GameMaker is a seminal game engine, with roots dating back to the late 1990s.  It is a cross platform 2D game engine with tools that run on Windows and Mac machines while capable of targeting both desktop operating systems as well as Ubuntu Linux, Android, iOS, UWP, HTML5, XBox One and PlayStation 4 consoles.  GameMaker is commercial software with a free trial available, we will discuss pricing shortly. 

The closer look series is a combination of overview, review and getting started tutorial aimed at helping you decide if a given engine is the right choice for you.  As always, there is an HD video version available here and embedded below.

Let’s jump right in with GameMaker Studio 2!


The Tools

GameMaker Studio is an all in one integrated environment for creating games.  It includes everything you need in a single application with a tabbed working environment and a unique virtual desktop style approach supporting multiple editing windows at once.  The all in one all tools at hand nature of GameMaker is probably one of it’s greatest selling points.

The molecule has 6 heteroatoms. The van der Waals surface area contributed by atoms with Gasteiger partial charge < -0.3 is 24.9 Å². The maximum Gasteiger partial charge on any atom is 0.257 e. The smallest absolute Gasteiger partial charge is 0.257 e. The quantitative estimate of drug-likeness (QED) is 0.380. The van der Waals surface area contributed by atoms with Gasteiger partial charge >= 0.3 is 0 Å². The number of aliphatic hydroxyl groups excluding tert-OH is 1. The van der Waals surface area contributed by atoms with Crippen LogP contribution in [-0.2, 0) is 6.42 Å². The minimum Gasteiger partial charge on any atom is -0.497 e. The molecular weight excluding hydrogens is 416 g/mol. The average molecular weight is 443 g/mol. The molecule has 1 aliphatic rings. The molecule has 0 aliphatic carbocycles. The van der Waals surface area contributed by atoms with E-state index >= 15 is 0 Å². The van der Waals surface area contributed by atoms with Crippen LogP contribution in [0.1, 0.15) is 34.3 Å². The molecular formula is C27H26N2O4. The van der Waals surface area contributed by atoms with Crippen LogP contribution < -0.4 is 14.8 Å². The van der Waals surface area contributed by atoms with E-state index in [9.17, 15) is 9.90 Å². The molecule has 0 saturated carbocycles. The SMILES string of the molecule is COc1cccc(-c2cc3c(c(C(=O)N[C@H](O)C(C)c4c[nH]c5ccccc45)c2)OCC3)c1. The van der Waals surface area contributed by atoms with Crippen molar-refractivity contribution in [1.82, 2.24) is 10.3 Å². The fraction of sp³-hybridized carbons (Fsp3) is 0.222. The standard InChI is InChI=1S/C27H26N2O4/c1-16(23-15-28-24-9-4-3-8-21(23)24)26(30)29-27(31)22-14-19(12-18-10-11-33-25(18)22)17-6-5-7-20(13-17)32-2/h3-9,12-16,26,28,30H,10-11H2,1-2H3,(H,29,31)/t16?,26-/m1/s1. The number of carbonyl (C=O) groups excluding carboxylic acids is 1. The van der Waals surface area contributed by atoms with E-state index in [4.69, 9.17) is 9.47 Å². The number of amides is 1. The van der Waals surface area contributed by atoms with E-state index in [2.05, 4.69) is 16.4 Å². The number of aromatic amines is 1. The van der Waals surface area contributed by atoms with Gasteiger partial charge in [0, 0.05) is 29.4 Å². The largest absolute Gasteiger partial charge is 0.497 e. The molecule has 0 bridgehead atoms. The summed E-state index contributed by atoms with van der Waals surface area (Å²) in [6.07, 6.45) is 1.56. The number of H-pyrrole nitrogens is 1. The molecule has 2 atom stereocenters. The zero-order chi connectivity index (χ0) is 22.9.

The Main Interface

image


Side and bottom panels can be collapsed down to give more room:

image


The primary work area is tabbed, supporting multiple open views at once:

image


As mentioned earlier, GMS has a workspace setup that enables you to work with and pan between multiple editors at once, like a giant virtual desktop.

GMSDesktop


The resource panel is commonly used across the various editors and contains the various assets that make up your game.  You can also drag and drop assets onto this window to import them for use in your game.  For example, dropping in an image file will create a new Sprite entity for you.

image